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The imbalance in the availability of vaccines and supply shortages may worsen without international cooperation for smooth distribution. (Source photo by Reuters)
Datawatch

Supply imbalance leaves 150m doses of COVID vaccine unused

Makers scramble to meet demand; situation may worsen if booster shots needed

MIO TOMITA, RYOSUKE HANADA and KOTARO HOSOKAWA, Nikkei staff writers | U.S.

TOKYO/SEOUL -- Imbalance in COVID-19 vaccine supply is deepening around the world. The U.S., EU and other nations that produce and export vaccines have surpluses totaling more than 150 million doses, while shortages have caused delays in vaccination in many countries in Asia. 

A mechanism under which countries having surplus vaccines supply them to those in need is indispensable to facilitate vaccination on a global scale. 

The U.S. has donated 46 million doses to developing and other countries separately from domestic supplies, according to UNICEF. South Korea has concluded a swap deal with Israel to borrow surplus vaccines. However, the number of doses available under these and other arrangements is far less than that needed by countries around the world. 

The imbalance in vaccine supply continues because production by pharmaceutical companies cannot keep up with demand, according to Anthony McDonnell of the Center for Global Development, a Washington-based nonprofit organization dedicated to reduction of global poverty and inequality.

Some countries are considering "booster vaccinations," or third doses, causing concern about further delays in settling the shortage. The imbalance in the availability of vaccines and supply shortages may become more serious without international cooperation for smooth distribution.

Nikkei surveyed the number of vaccines procured and that of doses administered in 33 countries where related data are accessible, including the U.S., nations in Europe and India, to find out vaccine inventories.

In the U.S., vaccines for 390 million doses have so far been delivered to vaccination venues designated by the federal and state governments and 340 million shots have been administered, leaving some 50 million doses unused. Based on the recent number of vaccinations per day, the U.S. has about 100 days' supply of inventories.

In Europe excluding the U.K., a total of some 80 million doses or 25 days' supply remain unused, including 14.7 million in Germany and 10.6 million in France.

Countries that have taken a lead in vaccination, such as those where vaccines are produced, commonly hit the wall before achieving herd immunity with 70% of the population completing inoculation. The growth rate of vaccination has stalled just before 60% in Israel, while it is hovering around 50% in the U.S. and the U.K. Vaccine inventories have increased 70% in Europe over the past month because of a rise in the number of people shunning inoculation for fear of adverse side effects.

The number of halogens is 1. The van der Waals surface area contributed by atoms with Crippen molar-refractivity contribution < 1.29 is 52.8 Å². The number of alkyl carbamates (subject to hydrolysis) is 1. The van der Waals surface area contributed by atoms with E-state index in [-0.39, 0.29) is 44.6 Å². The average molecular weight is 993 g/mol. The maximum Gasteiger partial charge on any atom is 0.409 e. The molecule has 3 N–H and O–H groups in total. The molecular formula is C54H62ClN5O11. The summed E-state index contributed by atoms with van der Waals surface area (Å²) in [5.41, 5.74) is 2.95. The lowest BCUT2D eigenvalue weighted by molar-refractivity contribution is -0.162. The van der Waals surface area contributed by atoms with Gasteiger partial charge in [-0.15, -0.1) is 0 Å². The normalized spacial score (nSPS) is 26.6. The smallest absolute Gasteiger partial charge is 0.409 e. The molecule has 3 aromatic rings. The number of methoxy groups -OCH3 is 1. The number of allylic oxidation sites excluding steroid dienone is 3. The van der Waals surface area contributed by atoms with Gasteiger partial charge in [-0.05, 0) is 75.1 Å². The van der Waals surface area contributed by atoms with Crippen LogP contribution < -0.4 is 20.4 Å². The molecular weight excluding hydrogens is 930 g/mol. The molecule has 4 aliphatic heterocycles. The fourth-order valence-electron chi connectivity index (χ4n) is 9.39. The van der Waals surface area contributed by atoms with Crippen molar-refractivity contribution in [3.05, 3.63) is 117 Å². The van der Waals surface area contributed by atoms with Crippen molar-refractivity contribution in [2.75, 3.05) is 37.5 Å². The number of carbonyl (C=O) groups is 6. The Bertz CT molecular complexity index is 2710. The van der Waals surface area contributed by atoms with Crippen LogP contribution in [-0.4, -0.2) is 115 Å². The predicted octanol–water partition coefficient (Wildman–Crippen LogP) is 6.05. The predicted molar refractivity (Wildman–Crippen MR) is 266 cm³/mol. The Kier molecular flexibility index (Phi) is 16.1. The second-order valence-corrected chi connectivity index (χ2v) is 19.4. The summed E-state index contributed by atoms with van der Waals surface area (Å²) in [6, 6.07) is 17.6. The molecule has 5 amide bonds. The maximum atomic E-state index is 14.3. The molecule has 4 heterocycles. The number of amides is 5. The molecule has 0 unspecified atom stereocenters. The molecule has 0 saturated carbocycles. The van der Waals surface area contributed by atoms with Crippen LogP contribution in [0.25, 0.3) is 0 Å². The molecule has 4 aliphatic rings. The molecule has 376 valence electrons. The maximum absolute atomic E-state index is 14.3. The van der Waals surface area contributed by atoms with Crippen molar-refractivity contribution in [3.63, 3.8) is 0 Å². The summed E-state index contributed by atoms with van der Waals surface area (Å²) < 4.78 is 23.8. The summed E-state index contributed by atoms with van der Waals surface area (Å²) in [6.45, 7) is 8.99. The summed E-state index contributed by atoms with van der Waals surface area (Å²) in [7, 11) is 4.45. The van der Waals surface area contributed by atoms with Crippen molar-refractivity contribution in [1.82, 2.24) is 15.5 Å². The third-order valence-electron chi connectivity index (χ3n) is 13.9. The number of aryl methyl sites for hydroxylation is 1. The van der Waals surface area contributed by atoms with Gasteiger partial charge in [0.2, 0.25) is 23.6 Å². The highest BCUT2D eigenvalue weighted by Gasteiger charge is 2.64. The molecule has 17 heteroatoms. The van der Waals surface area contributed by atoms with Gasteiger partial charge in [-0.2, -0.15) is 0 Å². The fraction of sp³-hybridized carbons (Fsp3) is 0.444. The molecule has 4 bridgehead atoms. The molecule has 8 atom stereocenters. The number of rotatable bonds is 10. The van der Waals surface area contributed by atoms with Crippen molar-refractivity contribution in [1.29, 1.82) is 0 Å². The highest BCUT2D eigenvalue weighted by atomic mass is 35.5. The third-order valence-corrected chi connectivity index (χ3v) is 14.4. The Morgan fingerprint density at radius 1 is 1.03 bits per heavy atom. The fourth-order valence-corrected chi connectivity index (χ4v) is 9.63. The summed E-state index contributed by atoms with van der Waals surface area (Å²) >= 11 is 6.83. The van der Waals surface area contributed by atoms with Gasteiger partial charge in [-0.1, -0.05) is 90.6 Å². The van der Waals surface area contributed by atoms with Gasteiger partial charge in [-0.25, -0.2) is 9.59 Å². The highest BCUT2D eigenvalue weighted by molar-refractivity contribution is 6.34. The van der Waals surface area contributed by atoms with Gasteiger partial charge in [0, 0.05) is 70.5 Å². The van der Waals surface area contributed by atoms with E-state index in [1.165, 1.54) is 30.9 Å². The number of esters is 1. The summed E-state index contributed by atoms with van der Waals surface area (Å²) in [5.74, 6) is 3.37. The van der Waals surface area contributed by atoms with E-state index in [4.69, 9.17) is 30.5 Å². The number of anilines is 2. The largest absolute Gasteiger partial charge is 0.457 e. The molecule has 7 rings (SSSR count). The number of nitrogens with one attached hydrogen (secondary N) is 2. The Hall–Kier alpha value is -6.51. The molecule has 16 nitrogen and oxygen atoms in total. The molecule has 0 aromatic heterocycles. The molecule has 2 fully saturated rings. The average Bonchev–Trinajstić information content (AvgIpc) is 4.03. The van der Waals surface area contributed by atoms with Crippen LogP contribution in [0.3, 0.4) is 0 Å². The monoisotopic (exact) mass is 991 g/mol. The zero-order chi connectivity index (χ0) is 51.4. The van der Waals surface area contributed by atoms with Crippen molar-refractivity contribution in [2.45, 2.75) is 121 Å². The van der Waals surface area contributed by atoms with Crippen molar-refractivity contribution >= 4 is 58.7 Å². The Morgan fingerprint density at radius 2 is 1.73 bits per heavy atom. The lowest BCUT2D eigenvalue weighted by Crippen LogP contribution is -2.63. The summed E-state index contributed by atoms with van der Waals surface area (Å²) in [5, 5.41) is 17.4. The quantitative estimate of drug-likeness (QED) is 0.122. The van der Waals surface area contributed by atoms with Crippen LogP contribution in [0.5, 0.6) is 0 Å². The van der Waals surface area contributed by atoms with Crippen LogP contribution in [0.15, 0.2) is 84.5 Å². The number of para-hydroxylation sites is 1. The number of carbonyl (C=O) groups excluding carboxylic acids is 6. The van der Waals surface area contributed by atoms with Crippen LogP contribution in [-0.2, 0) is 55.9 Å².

There is a gap even among vaccine producing nations depending on whether priority can be given to domestic supply. India, where AstraZeneca's vaccines are produced, began to restrict exports in late March following a rapid spread of COVID-19 infections in the country. As a result, domestic inventories have increased to about 20 million doses, somewhat easing the sense of scarcity.

On the other hand, in South Korea, where the British company's vaccines are also produced, the number of people getting vaccinated has plunged to 100,000 per day from more than 800,000 in early June. This case reflects the country failed to decide the amount of production and destinations of allocation on its own.

The situation is more serious in other Asian and African nations relying on the supply of vaccines from abroad. 

In Vietnam, only 0.3% of its population has completed inoculation because the country has been left behind in procurement of vaccines as a result of its initial success in containing the disease. Through COVAX, a worldwide initiative aimed at equitable access to COVID-19 vaccines, the Vietnamese government is stepping up procurement but has yet to secure the 150 million shots it needs to cover 70% of the population.

In addition, countries with surplus vaccines possibly want to keep them on hand for unvaccinated people in preparation for a spread of infections with the highly contagious Delta variant of COVID-19 first identified in India.

The accumulated number of inoculations administered around the world stood at 3.5 billion as of July 15, according to a joint tally by Nikkei and the Financial Times. For the world to gain herd immunity, 7.2 billion more doses are needed (in the case of completing inoculation with a second shot).

If the spread of Delta variant infections makes vaccination for a third time necessary, 12.6 billion doses, roughly four times as many as already administered, will need to be secured.

The U.K. and Israel are preparing for the third round of inoculation. Some emerging countries, which have administered Chinese-made vaccines, are starting to use American and British vaccines for second shot.

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